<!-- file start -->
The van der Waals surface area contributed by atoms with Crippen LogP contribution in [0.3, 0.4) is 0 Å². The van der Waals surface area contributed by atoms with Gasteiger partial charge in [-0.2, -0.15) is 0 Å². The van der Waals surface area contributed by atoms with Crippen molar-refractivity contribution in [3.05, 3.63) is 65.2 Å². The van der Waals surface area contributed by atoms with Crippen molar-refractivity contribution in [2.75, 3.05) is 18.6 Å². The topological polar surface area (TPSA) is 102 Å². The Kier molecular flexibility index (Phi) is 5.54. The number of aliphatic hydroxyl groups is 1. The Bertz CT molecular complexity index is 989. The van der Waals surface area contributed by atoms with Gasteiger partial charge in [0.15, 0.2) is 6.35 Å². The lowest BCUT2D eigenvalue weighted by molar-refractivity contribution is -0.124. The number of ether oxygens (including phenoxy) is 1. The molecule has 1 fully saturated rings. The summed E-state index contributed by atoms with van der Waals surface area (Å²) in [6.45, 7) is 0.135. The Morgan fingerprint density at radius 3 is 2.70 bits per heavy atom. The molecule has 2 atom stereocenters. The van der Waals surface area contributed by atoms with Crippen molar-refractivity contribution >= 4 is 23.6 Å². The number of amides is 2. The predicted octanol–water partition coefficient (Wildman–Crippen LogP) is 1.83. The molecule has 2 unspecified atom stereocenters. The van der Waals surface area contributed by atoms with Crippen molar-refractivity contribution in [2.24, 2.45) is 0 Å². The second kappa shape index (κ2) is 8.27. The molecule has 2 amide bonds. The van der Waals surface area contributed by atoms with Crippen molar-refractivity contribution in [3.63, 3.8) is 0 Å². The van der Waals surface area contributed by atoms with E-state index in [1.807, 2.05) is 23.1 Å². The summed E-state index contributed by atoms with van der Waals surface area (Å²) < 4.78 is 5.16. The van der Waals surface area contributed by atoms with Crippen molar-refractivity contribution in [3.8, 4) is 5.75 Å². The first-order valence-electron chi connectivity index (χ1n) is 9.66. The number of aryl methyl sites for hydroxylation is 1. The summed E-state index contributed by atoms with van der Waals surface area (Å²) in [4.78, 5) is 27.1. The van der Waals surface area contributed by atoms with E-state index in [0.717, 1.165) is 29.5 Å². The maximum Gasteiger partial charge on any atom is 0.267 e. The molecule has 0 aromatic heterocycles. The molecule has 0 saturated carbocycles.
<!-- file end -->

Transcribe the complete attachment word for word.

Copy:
The van der Waals surface area contributed by atoms with Crippen LogP contribution in [0.3, 0.4) is 0 Å². The van der Waals surface area contributed by atoms with Gasteiger partial charge in [-0.2, -0.15) is 0 Å². The van der Waals surface area contributed by atoms with Crippen molar-refractivity contribution in [3.05, 3.63) is 65.2 Å². The van der Waals surface area contributed by atoms with Crippen molar-refractivity contribution in [2.75, 3.05) is 18.6 Å². The topological polar surface area (TPSA) is 102 Å². The Kier molecular flexibility index (Phi) is 5.54. The number of aliphatic hydroxyl groups is 1. The Bertz CT molecular complexity index is 989. The van der Waals surface area contributed by atoms with Gasteiger partial charge in [0.15, 0.2) is 6.35 Å². The lowest BCUT2D eigenvalue weighted by molar-refractivity contribution is -0.124. The number of ether oxygens (including phenoxy) is 1. The molecule has 1 fully saturated rings. The summed E-state index contributed by atoms with van der Waals surface area (Å²) in [6.45, 7) is 0.135. The Morgan fingerprint density at radius 3 is 2.70 bits per heavy atom. The molecule has 2 atom stereocenters. The van der Waals surface area contributed by atoms with Crippen molar-refractivity contribution >= 4 is 23.6 Å². The number of amides is 2. The predicted octanol–water partition coefficient (Wildman–Crippen LogP) is 1.83. The molecule has 2 unspecified atom stereocenters. The van der Waals surface area contributed by atoms with Crippen molar-refractivity contribution in [2.24, 2.45) is 0 Å². The second kappa shape index (κ2) is 8.27. The molecule has 2 amide bonds. The van der Waals surface area contributed by atoms with Crippen molar-refractivity contribution in [3.63, 3.8) is 0 Å². The van der Waals surface area contributed by atoms with E-state index in [1.807, 2.05) is 23.1 Å². The summed E-state index contributed by atoms with van der Waals surface area (Å²) < 4.78 is 5.16. The van der Waals surface area contributed by atoms with Crippen molar-refractivity contribution in [3.8, 4) is 5.75 Å². The first-order valence-electron chi connectivity index (χ1n) is 9.66. The number of aryl methyl sites for hydroxylation is 1. The summed E-state index contributed by atoms with van der Waals surface area (Å²) in [4.78, 5) is 27.1. The van der Waals surface area contributed by atoms with E-state index in [0.717, 1.165) is 29.5 Å². The maximum Gasteiger partial charge on any atom is 0.267 e. The molecule has 0 aromatic heterocycles. The molecule has 0 saturated carbocycles.